Yeah, of course it does, the music we make has always reflected the mood were in at the time. That will never change. I want our music to not be restricted by a cold, “dark” edge, that I felt the YH project suffered from. That’s not to say I don’t like “dark” music. We just feel this label is no longer interesting to us. The thing I was trying to say is that we just want to make music we would actually like to listen to afterwards, hence why I feel I personally failed with our two YH records; they are too personal and cathartic in an obvious way that I can’t stand to hear them as they just remind me of a very specific time and place.  They turned out to be very limited in their outward appeal. On hindsight I can’t see why anyone would want to listen to them!

 

 

I think it’s normal that you find it hard to listen to your own music after it’s been recorded and put out to the world. I go through periods when I don’t like my music any more and periods where it excites me. Perhaps too much of yourself is in the recordings which you can’t bear, or would find no purpose to confront any longer, but which other people can connect with and come back to.

I think it’s mainly just a severe switch in our approach to making music, I can’t say I really listen to any other music with vocals. At the moment I like to listen to William Basinski, Andy Stott, Nicholas Szczepanik, Demdike Stare or some of film soundtrack work when I go to bed to unwind. Obviously our music is still personal with or without vocals; I just feel we can go further with our music or take it to new places we couldn’t go when we take away the human voice as a guide. I don’t like the idea of scaling things down to fit a purely human perspective, at least not sonically. I think it is possible to make music that you’ll always enjoy; it’s just trying to make entire records worth of solid tunes that are well informed and not just a fleeting style or intent. One of the reasons music at large sickens me is the carelessness and lack of thought that goes into the process. When I listen to music I want to be changed somehow, not just merely whistled at.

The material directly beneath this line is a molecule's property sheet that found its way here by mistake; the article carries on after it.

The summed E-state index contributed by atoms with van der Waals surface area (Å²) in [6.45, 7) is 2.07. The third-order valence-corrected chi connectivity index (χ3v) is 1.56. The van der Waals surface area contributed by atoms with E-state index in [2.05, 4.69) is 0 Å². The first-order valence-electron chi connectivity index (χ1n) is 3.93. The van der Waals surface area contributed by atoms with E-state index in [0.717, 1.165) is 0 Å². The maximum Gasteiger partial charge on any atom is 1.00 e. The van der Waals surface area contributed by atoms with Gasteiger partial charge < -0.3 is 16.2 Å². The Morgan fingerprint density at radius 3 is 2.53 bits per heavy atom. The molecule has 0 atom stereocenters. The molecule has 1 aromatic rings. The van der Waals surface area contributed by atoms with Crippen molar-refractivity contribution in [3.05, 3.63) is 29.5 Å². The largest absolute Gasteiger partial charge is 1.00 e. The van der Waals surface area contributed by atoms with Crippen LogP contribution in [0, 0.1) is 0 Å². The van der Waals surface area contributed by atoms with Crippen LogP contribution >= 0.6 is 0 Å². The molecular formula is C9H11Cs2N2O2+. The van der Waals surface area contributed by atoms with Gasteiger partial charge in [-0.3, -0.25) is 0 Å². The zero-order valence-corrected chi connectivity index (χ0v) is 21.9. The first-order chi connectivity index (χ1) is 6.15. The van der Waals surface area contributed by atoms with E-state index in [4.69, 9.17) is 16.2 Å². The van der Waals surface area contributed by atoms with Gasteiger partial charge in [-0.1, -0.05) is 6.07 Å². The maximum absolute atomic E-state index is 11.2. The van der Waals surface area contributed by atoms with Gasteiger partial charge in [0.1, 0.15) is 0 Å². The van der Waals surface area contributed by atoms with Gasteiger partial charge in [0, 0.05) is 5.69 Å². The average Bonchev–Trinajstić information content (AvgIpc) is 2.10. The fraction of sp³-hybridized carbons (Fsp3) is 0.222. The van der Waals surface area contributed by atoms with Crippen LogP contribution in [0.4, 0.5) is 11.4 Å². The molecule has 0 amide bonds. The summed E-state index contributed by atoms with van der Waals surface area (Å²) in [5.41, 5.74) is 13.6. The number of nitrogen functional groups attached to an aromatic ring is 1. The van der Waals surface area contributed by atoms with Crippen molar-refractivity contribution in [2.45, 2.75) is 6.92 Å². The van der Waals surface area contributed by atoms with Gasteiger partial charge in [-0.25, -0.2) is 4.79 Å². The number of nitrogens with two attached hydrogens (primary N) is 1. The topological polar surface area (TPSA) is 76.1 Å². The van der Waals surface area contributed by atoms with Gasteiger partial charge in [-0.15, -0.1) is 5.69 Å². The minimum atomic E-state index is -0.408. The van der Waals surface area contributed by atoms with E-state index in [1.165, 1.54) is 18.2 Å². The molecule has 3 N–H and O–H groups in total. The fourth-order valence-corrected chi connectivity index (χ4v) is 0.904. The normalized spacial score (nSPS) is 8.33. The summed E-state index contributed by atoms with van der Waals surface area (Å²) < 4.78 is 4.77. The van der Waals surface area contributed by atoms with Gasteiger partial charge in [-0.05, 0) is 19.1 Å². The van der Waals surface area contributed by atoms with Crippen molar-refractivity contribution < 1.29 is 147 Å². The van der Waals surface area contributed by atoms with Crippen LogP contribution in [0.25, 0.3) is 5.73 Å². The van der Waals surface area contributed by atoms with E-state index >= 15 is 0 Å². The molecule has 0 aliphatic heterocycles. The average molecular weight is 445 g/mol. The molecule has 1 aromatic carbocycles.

You had very literary and cinematic references which it seems you want to shy away from because of being too arcane. Are they still there or have they just shifted as well? What is inspiring the new direction of the project?

I’m still very strongly influenced by cinema; more so than by music. A lot of song titles on the new records have nods to various filmmakers or even painters that I like. I suppose it’s just a subtle way to instill a bit of art history to each track if people want to look further into them. Most of all, it’s just the process of sitting down with bits of audio and playing around with them that continues to excite and consume my life, it’s the unexpected combinations that I continue to search for.

I have been reading a lot into the boom of awareness in psychiatry that was popularized and brought to mass attention during the 60s/70 by RD Laing. I found myself being really lured into his world and his approach to dealing with mental illness. The widely unseen documentary Asylum was a big influence on the types of emotions and settings I wanted to have on my mind as I went about discovering the tone of our first Dalhous LP. There’s a sort of confused, up and down rhythm to the personalities in the film, which I wanted to somehow bring into the flow of the record.  A whole mix of different kinds of perspectives and realities all bursting on the surface at the same time, explosions of energies and a kind of jittery buoyancy that disrupts the possibility of a free flowing thought or emotion.